The sole purpose of any field hearing is to obtain public testimony.
- Consumers can speak directly to the Commission under oath and on record.
- Oral statements during the hearing become part of the case file. They have the same weight as written consumer comments sent to the OUCC by October 5th.
- Utilities do not give presentations or answer questions during the on-site hearings. Again, the focus is on public input. In this case, I&M submitted testimony and exhibits in July 2021.
- Commissioners are not allowed to answer questions about the case. You will ultimately make a decision after weighing the evidence from the utility, the OUCC, and the parties involved.
- No final decisions are made at the field hearings.
The OUCC information video at www.youtube.com/watch?v=nAodsxYkwkY and www.facebook.com/258215110964494/videos/806561993370023.
I&M supplies around 470,000 customers in 24 Indiana counties with electricity. His pending application would raise interest rates in two stages; Increases would come into effect: 1) when a commission order is issued in 2022 and 2) on January 1, 2023.
If approved, I & M’s proposal would increase annual operating revenues by $ 104 million, an increase of about 6.5 percent when fully implemented.
According to I & M’s statements and exhibits, if fully implemented, the utility company’s proposal would increase a monthly electricity bill for 1,000 kilowatt hours (kWh) from $ 157.82 to $ 167.29.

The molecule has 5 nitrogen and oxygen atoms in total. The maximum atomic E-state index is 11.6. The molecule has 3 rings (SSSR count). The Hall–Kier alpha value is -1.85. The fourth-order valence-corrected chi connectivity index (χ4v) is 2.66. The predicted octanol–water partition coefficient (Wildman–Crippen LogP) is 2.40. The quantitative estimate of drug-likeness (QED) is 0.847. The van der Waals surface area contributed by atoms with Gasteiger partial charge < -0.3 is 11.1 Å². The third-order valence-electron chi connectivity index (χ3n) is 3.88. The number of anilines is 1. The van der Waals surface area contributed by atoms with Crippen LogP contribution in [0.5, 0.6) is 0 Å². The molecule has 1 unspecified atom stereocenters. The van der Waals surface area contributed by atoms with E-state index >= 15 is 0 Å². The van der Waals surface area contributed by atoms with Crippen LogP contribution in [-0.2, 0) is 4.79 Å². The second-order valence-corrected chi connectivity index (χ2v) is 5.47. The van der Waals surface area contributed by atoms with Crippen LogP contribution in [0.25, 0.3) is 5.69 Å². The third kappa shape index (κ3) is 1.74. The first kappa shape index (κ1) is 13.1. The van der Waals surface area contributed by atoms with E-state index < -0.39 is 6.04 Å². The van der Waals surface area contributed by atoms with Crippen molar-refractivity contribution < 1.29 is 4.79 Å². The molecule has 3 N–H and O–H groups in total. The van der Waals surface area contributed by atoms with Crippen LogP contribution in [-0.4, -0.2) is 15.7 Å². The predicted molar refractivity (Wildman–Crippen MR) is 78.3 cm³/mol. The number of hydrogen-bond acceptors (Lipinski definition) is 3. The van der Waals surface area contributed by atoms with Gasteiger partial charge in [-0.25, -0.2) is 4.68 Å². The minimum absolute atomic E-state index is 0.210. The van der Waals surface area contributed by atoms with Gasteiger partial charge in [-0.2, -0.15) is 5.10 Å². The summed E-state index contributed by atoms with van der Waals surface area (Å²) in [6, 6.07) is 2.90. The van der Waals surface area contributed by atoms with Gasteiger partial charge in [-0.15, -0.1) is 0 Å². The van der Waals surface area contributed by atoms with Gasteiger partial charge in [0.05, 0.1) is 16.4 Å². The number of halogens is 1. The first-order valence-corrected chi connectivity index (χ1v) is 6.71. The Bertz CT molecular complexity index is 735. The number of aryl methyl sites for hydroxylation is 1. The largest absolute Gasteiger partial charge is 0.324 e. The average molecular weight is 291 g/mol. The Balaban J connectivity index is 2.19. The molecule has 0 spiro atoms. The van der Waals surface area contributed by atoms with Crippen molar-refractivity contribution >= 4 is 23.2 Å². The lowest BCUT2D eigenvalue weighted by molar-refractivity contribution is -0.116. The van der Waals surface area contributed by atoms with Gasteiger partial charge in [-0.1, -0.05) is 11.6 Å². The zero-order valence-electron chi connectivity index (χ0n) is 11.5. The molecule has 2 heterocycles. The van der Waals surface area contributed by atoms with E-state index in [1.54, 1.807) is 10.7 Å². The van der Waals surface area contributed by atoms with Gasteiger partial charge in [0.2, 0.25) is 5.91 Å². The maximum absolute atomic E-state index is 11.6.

- The monthly residential fee would increase from $ 15.00 to $ 20.00 at the request of the utility. The monthly service fee for most small business customers would increase from $ 19.00 to $ 25.00.
- The “energy price” or a consumption-dependent part of the basic tariff would also rise.
- In this case, I & M’s documents state that it is striving for new tariffs due to increased operating and maintenance costs as well as infrastructure improvements. The utility’s records mention replacement of aging lines and masts, substation upgrades, new advanced metering infrastructure (AMI), vegetation management, new infrastructure for charging stations for electric vehicles, higher regional transmission costs, additional technology to improve network reliability, completion of life cycle management (LCM ) Projects at Cook Nuclear Power Plant and projects at Rockport Generating Station, including coal ash disposal.